The beauty of the pop-up is that anything goes. Some are for credit; others are strictly for fun — or, at least, personal enlightenment.

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The class was supposed to be temporary, a quick dive into the link between literature and anthropology. The professors had no idea if students would even come. It wasn’t mandatory, they wouldn’t get credit and it was taking place at night. Friday night.

So no one was more surprised than Kara Wittman and Joanne Nucho when 24 people showed up for their “Essay as Resistance” class, which had its debut at Pomona College in March 2017 and ran for three 90-minute sessions.

“We were shocked that it was so popular,” says Wittman, an assistant professor of English at Pomona, in Claremont, California, who taught the class with Nucho, an assistant professor of anthropology there.

But that’s exactly the appeal of the so-called pop-up class, an experiential, interdisciplinary, extracurricular workshop that appears briefly and usually vanishes.

Pop-up classes have grown in popularity over the past few years, with a number of colleges and universities offering them. They’re often related to current events. Bennington College’s “Am I Charlie?,” held in 2015, was a response to the attacks on the satirical newspaper Charlie Hebdo in France. “White Privilege” was offered this past school year at St. Michael’s College in Colchester, Vermont, when Black Lives Matter gained traction on campus.

“It was a time when our community on campus and nationally was divided around issues of race, and we wanted to give our students the opportunity to discuss some of these challenging topics,” says Kimoi Seale, assistant dean of students, who taught the “White Privilege” class.

Pop-ups have appeared in various incarnations for a while, but are often traced to Stanford University’s Hasso Plattner Institute of Design, commonly called the, for seasoned instructors to try out new course content.

More recently, the’s University Innovation Fellows program began to use pop-ups as tools for students to be more engaged in their own learning environments. The’s pop-ups have since become “Pop Outs,” which have a narrower focus.

Timothy Moore, 25, was a University Innovation fellow in 2015. After being introduced to the idea of pop-ups, he brought the concept back to James Madison University in Harrisonburg, Virginia, from which he graduated that year. The university’s X-Lab has since held pop-ups in everything from building ukuleles to ice-cream making using liquid nitrogen.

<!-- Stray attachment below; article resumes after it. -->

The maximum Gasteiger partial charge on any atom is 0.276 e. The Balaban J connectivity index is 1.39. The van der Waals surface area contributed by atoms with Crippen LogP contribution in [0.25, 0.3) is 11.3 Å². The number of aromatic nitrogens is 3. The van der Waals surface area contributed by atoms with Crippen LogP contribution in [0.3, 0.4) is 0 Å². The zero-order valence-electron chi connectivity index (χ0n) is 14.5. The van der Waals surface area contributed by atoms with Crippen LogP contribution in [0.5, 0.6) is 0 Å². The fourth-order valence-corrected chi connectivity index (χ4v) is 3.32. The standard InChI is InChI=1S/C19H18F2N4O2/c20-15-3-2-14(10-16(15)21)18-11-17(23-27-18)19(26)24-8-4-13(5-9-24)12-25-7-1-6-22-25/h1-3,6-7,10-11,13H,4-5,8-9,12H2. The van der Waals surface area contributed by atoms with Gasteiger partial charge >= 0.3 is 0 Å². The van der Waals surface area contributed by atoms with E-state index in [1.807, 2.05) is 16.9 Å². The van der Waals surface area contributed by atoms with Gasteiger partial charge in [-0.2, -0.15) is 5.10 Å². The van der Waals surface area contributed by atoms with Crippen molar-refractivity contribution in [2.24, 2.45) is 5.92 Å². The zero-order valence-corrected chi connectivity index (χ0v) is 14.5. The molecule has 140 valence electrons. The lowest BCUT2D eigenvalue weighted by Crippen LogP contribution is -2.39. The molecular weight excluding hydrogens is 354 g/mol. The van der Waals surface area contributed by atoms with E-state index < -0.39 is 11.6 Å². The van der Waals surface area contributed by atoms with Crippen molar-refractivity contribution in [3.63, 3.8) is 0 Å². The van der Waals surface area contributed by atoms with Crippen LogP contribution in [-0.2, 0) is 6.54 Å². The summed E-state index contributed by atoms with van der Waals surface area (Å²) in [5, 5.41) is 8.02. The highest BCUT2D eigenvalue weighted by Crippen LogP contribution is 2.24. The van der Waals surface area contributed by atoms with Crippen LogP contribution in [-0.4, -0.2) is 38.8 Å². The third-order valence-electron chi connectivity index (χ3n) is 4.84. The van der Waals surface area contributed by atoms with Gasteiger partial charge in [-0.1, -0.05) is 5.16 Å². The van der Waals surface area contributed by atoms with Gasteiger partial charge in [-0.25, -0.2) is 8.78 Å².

“A lot of teachers don’t realize that the pop-up will make their curriculum stronger,” says Moore, who now works at Claremont College’s Hive, a program at the school that brings students together across disciplines to practice human-centered approached to real-world problems. “They’re a low-risk way to try out a class.”

The beauty of the pop-up is that anything goes. Some classes last a few weeks; others run for a day or weekend. Some are faculty led; others are taught by students, administrators or even local businesspeople. Some are for credit; others are strictly for fun — or, at least, personal enlightenment. And sometimes the classes are so popular that they return as full-fledged, for-credit courses, which is what happened with the “Essay as Resistance” class.

Here is a look at some pop-ups at schools around country and here in Seattle.

One Day University with The Seattle Times

At One Day University, sponsored by The Seattle Times, professors from some of the top universities in the country present special versions of their best lectures at the University of Washington’s Kane Hall. On tap for Oct. 6: “Living and Dying in America: The Future of Health Care,” by Michael Sparer, of Columbia University; “What Makes Mozart Great?” by Craig Wright, of Yale University; “The Shifting Lens of History: How We Reimagine the Past,” by Stephanie Yuhl, of College of the Holy Cross; and “The Human Brain: What We Know (and What We Don’t),” by Heather Berlin, of the Icahn School of Medicine at Mount Sinai. Another session is planned for Nov. 10.